Philly activist marches to Washington hoping Congress can help fight gun violence at home

  • Ximena Conde/WHYY

(Philadelphia) — A Philadelphia activist calling on the mayor to do more to fight the gun violence epidemic is marching to Washington, D.C. to see if he’ll have more success getting support from congressional leaders.

“We continue to do just what we’re doing with the mayor. We’re doing it on a national level,” said Jamal Johnson in front of City Hall Monday before starting his trek with more than a dozen supporters cheering him on.

“We continue to cry out to those who are in positions to help us. We just don’t stop. That’s the simple strategy.”

Johnson is a former marine who went on a 26-day hunger strike this year in an attempt to get Mayor Jim Kenney to declare gun violence a citywide emergency.

The mayor met with Johnson over the winter, but the emergency declaration never came and from Johnson’s perspective, neither did a greater sense of urgency to stop the violence. This even as the city has recorded 324 homicides as of Sunday, and activists worry Philadelphia is on pace to exceed last year’s 499 murders — a three-decade high.

Johnson spoke to Kenney as recently as last week at a community event where once again, he felt the mayor was telling him he was doing all he could.

The activist hopes he’ll have better luck convincing the Black Congressional Caucus in Washington. Afterall, the surge in gun violence is not limited to Philadelphia.

For Johnson, the work in addressing violence in Philly and beyond begins with investing in communities hit hardest by shootings.

“We need to start building in the communities, making it safe for our children, build up our neighborhoods, get rid of the blight that’s going on, try to encourage children more about living and not dying,” said Johnson.

The city has invested an unprecedented $155 million in gun violence prevention efforts, including $20 million set aside for community groups working to reduce violence.

The funds have been lauded by anti-violence activists, although some have criticized the grant award process that won’t get the funds to organizations until September.

The Kenney administration has also faced criticism for touting a multi-faceted approach to dealing with violence, even though most Philadelphians have a hard time parsing what’s new, what’s ongoing, and more importantly, how it’s going.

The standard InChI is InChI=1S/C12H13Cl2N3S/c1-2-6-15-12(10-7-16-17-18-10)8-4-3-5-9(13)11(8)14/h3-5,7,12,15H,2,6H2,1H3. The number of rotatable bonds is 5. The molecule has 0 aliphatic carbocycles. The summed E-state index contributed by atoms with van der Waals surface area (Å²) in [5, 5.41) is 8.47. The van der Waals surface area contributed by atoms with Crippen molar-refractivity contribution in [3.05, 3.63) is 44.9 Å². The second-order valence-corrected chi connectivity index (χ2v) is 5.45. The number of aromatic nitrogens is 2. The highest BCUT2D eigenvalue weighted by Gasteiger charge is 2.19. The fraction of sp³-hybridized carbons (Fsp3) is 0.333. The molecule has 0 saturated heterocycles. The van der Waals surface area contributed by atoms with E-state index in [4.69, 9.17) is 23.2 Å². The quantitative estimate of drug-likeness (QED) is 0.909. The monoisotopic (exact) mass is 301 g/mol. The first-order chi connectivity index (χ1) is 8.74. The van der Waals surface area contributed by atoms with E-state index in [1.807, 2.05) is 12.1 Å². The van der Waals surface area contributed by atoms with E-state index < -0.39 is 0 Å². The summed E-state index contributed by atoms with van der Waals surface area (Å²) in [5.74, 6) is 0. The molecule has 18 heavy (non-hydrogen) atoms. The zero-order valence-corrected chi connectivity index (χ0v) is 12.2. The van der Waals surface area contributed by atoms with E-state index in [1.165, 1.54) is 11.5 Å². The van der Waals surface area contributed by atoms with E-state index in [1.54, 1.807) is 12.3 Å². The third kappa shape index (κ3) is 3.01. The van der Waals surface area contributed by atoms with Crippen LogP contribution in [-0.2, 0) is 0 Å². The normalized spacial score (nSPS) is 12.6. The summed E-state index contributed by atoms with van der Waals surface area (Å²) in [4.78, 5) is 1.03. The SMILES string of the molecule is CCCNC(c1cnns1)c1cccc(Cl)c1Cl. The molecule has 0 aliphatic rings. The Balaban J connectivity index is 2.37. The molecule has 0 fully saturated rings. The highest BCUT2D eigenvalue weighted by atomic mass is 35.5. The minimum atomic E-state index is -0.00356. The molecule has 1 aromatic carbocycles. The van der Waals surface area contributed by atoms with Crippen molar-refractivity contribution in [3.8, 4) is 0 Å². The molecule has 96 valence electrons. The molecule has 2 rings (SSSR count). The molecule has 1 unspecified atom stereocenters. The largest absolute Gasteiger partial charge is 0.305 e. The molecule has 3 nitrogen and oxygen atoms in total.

All the while, the shootings and homicides continue to mount.

Before Johnson set off for his march to Washington, activists and other members of the public shared how they’ve been impacted by the violence.

In tears, Octavia Williams, a second-year law student described the despair she feels after losing her best friend Jamil Robert Henderson in June.

“Do I want to become a [district attorney], do I want to become a public defender?” she told the crowd. “Or do I just want to quit and give up because nobody love these Black men.”

Stanley Crawford, founder of the Black Male Community Council, lost his son William Crawford in September 2018. Looking around, he echoed what many other activists have long argued: The violence in Philadelphia is a racial justice issue.

Crawford wondered if the nonstop rallies asking the Kenney administration to do more would be necessary if the majority of shooting victims were another race. Would more than two dozen people have shown up to Monday’s rally?

“We had the coronavirus and it stays in the news all day every day to alert people how to stop it,” said Crawford. “We need the same attention and urgency on this violence that’s taking place.”

Johnson, who originally started his annual journey to D.C. five years ago to demand national police reforms, incorporated demands to curb violence two years ago as shootings began to rise.

On Monday, Johnson stepped off on his journey joined by City Councilmember Jamie Gauthier, one of Kenney’s most outspoken critics on the issue of gun violence, District Attorney Larry Krasner, and more than a dozen children.

For the first day of the trek, Johnson planned to walk six miles to 70th Street and Woodland Avenue. He estimates his journey to Washington will take three weeks. At his final destination, he and whoever else makes it with him will also ask Congress to pass the George Floyd Justice in Policing Act, which would ban chokeholds and no-knock warrants in federal drug cases.


WHYY is the leading public media station serving the Philadelphia region, including Delaware, South Jersey and Pennsylvania. This story originally appeared on WHYY.org.

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